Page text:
More on Triangles: Lesson Three
Big Idea – We can describe, measure, and compare spatial relationships.
- to build on students' knowledge of triangle and develop students' reasoning with properties of different classes of triangles
- to develop students' language related to the formal geometric names of scalene, isosceles, and equilateral triangles
- to engage students in the process of defining triangles/geometric shapes which is useful in their subsequent work in proposing definitions of other mathematical concepts (e.g., quadrilaterals)
- to highlight inclusive relations between triangles (e.g., recognizing equilateral triangles as special types of isosceles triangles)
Informal descriptions of properties that coordinate their visual impressions with geometric language.
- Properties of movement:
- Students may notice that some points can be dragged directly and move freely, that some cannot be grabbed but may move by means of another point.
- You may hear students say words like ‘paralyzed’ triangle for isosceles and equilateral triangles after noticing the restrictive movements of these triangles upon dragging.
- Properties of symmetry:
- Students may notice symmetry in the isosceles and equilateral triangles and non-symmetry in the scalene triangles
Informal recognition of these properties may be helpful in recognizing formal geometric properties like symmetrical movement, equal angles, and equal sides.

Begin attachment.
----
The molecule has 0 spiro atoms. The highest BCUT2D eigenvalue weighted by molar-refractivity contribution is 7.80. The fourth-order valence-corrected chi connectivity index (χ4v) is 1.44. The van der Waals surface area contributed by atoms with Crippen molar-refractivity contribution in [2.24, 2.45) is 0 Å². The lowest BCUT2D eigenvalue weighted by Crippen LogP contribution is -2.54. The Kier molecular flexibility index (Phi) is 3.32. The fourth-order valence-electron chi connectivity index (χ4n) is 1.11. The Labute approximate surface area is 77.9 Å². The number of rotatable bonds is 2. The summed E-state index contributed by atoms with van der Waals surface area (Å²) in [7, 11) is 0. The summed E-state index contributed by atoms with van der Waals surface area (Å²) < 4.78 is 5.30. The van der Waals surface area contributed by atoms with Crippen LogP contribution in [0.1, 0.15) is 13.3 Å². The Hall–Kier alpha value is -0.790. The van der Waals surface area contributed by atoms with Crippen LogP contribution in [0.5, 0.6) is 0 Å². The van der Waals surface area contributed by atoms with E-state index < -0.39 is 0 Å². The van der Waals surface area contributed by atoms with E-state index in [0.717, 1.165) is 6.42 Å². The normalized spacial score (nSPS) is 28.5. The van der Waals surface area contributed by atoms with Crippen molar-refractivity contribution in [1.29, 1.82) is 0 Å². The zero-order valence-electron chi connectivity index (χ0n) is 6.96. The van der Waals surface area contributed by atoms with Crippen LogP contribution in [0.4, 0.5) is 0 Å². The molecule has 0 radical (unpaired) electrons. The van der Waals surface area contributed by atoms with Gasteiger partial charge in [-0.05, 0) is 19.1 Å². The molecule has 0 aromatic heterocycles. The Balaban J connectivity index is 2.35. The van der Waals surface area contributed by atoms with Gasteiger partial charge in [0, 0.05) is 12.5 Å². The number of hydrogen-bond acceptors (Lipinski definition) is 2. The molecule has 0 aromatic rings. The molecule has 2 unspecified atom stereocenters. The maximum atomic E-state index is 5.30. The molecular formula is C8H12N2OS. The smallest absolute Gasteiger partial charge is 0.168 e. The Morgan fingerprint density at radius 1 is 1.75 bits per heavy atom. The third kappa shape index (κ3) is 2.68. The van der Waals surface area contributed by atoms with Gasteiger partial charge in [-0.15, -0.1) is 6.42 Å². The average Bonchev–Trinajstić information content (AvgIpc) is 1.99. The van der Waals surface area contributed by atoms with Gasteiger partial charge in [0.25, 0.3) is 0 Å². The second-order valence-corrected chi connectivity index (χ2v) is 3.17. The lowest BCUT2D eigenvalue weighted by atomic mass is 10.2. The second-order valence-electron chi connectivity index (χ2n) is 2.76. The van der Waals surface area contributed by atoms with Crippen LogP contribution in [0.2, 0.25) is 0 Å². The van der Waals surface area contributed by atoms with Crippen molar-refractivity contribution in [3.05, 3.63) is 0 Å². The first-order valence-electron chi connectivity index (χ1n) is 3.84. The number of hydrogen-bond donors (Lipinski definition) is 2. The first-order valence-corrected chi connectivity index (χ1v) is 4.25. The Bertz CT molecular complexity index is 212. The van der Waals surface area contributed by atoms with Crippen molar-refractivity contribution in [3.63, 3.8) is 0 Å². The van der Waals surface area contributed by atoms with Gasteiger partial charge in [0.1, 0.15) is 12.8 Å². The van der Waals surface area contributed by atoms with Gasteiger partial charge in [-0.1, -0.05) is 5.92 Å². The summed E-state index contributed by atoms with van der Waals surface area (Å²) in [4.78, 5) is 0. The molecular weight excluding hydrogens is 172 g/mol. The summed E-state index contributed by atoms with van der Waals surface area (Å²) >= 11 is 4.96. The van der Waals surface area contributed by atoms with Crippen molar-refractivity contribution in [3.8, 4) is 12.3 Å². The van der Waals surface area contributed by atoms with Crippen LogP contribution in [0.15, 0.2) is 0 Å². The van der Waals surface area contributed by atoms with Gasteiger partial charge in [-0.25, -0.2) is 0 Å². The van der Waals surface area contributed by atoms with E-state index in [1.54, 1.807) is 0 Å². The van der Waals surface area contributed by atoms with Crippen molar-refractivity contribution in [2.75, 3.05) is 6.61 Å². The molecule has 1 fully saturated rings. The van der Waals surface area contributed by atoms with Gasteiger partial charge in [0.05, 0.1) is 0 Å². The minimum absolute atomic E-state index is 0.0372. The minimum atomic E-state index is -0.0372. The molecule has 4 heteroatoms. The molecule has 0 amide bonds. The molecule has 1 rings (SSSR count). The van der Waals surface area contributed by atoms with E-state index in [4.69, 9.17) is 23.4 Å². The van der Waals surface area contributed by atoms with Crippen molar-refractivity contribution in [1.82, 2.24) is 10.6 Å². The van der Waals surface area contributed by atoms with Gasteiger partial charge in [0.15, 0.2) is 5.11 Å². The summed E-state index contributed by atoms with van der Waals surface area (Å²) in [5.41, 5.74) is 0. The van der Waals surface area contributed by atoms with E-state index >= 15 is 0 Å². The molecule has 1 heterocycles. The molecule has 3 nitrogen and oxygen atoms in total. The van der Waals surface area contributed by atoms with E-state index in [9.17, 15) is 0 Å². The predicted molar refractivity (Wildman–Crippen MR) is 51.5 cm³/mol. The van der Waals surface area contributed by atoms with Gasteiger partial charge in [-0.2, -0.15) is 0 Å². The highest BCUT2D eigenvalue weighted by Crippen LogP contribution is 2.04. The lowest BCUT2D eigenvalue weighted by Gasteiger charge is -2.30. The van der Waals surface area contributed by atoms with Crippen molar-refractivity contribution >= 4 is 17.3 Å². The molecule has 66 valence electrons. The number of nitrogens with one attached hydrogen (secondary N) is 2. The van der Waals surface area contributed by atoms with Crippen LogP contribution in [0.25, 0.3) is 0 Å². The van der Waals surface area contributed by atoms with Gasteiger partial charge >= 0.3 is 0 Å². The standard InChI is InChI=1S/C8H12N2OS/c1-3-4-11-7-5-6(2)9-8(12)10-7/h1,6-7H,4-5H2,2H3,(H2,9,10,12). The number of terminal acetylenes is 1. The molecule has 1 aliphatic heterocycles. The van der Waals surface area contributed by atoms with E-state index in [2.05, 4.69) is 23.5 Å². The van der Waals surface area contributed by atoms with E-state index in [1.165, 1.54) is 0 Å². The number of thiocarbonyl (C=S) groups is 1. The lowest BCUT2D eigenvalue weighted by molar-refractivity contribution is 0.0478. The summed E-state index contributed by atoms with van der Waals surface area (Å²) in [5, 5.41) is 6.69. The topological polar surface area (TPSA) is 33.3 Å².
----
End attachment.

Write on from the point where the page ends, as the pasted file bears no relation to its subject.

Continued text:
You'll be using Sketches 5 and 6 of this file to explore which coloured triangles could fit into the given triangle outlines.
The intent of these two sketches is to make explicit comparisons between the pairs of different types of triangles.
Each triangle type has a different colour (pink for scalene, red for equilateral, blue for isosceles), which allows you and the students to begin referring to the triangles by their formal geometric names.
Key questions to pose for both sketches are:
- Can you make a prediction?
- Why do you think that happens?
Sketch 5 – Comparison 1
Sketch 6 – Comparison 2
Activity – Whole Group
Working with Sketch 5
- Project Sketch 5 on the screen.
- Introduce the term scalene (pink triangle) and equilateral (outline).
- Have one student drag the scalene triangle to review its properties.
- Have the students predict whether the scalene triangle will fit into the equilateral outline.
- Now have a student explore trying to overlap the pink scalene triangle onto the equilateral outline.
- Repeat the process for the red equilateral triangle in the bottom half of Sketch 5.
Working with Sketch 6
- Project Sketch 6 on the screen.
- Review the term equilateral (red triangle) and introduce the term isosceles (outline).
- Have the students predict whether the equilateral triangle will fit into the isosceles outline.
- Now have the students explore trying to overlap the red equilateral triangle onto the isoscleles outline.
- Repeat the process for the blue isosceles triangle in the bottom half of Sketch 6.